The Reception Study Society (RSS) seeks papers on the 2013 SAMLA conference's special focus. We welcome submissions that explore receptions of texts across various media including novels, poetry, drama, nonfiction, film, electronic media, or material culture. Papers dealing with receptions across media or pedagogical approaches of reader-response or reception studies are especially welcome. By June 21, 2013, please submit 250-500 word abstracts with a brief (1 page) CV to Paul Dahlgren, Georgia Southwestern State University, at firstname.lastname@example.org.
While great works of literature were written in the 19th century and prior, we live today in an age with major problems and solutions in the realm of art and communication that should be addressed by current artists and critics. The tri-annual Pennsylvania Literary Journal is in its 5th volume and 5th year in operation. It is available on EBSCO, ProQuest and in print from various distribution channels. It has published interviews with best-selling young adult authors like Cinda Williams Chima and Carrie Ryan, as well as with winners of the Brooklyn Film Festival, and top academic editors across the country. PLJ's special issues have focused on film, fiction, British literature, formalism, new historicism, and various other fields.
2013 SAMLA CONFERENCE, NOV 8-10, ATLANTA
SPECIAL SESSION: "(Con)Textual Networks and the Globalized Caribbean"
"To write poetry after Auschwitz is barbaric," Theodor Adorno famously pronounced in 1949, indicating, among other things, that the Holocaust presents a radical problem of representation. Indeed, the paradox at the heart of Trauma Theory is that traumatic experience both demands a story and defies communicability; it is the unspeakable that nevertheless has to be told. And in the past decade or so, scholars have begun to investigate how gender factors into this problem, a problem that extends to trauma literature in general.
CALL FOR PAPERS
Special Issue of Gothic Studies: "Embodiments of Horror: William Blake's Gothic Sensibility."
Guest Editors: Dr. Christopher Bundock (Huron College) and Elizabeth Effinger (Western).
Check the website, apollonejournal.org, for submission details on publication, or for an application to work with us
CALL FOR PARTICIPATION
Apollon invites undergraduate students to get published in, review submissions for, or help edit a the third issue of our peer-reviewed eJournal, Apollon. By publishing superior examples of undergraduate academic work, Apollon highlights the importance of undergraduate research in the humanities. Apollon welcomes submissions that feature image, text, sound, and a variety of presentation platforms in the process of showcasing the many species of undergraduate research.
Since the release of "A Nation At Risk" in 1983, public education has been subjected to increased scrutiny from political officials, parents, and concerned citizens. In recent years, such scrutiny has given way to calls for comprehensive education reform. Both the federal No Child Left Behind Act of 2001 and Race to the Top program, respectively inaugurated under Presidents George W. Bush and Barack Obama, focus on increasing standards for public schools throughout the United States, while more local initiatives like private school voucher systems and parent "trigger" laws attempt to increase learning opportunities for children by maximizing parental choice and administrative participation.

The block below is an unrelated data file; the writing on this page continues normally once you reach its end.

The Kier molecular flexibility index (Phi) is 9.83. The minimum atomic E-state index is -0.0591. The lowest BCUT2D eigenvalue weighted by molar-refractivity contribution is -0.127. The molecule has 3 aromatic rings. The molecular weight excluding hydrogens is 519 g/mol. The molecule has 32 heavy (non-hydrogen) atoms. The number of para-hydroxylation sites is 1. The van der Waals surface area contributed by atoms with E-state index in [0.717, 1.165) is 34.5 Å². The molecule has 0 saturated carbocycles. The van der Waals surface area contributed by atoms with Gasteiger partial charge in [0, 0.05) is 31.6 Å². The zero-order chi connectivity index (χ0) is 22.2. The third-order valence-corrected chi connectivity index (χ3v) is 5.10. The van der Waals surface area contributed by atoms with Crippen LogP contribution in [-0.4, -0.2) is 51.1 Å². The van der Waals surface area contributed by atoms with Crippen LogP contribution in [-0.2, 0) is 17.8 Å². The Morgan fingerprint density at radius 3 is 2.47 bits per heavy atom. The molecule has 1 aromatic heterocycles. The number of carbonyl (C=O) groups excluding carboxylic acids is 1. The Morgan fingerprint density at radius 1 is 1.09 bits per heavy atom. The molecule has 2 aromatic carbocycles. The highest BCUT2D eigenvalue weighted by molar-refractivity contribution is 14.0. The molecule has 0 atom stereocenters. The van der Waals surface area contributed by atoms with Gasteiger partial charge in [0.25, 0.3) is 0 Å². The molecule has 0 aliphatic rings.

Special Issue on Contemporary Drama
In the past twenty years Irish society has experienced a range of cultural, political and, centrally, financial upheaval. To what extent has Irish theatre responded to these tumultuous events? How far have traditional forms and subjects maintained their position? Or have experiment and innovation become the new distinguishing features? The guest editors of this special issue of Breac, Lindsay Haney and Shaun Richards, invite submissions addressing any aspect of recent Irish drama. In keeping with Breac's interdisciplinary goals and digital form, we encourage submissions informed by any approach to drama and theatre and rendered as conventional essays or works in any audio or visual medium.
This panel invites participants from any college or university where there is an interest in building a B.A. in English or establishing a new programmatic track within the discipline. Participants need not be at any particular point in the process, and we hope to incorporate a diverse array of experiences and viewpoints. In other words, participants may only be thinking about the possibility of creating a program or they might be on the other side of the process. This panel will also consider what types of programs should/need to be created to meet the changing needs of students in the 21st century. We hope that this session will produce a vibrant dialogue that will serve as a bridge to future cooperation.
In recognition of the USPTO's Patents for Humanity program, Technology and Innovation - Proceedings of the National Academy of Inventors, will be publishing a special issue highlighting influential humanitarian technologies, including the innovation and imagination seen in the Patents for Humanity contest submissions.
To this end, T&I is soliciting abstracts for articles or commentaries on humanitarian patents. We hope that all finalists of the Patents for Humanity contest will consider contributing to the issue.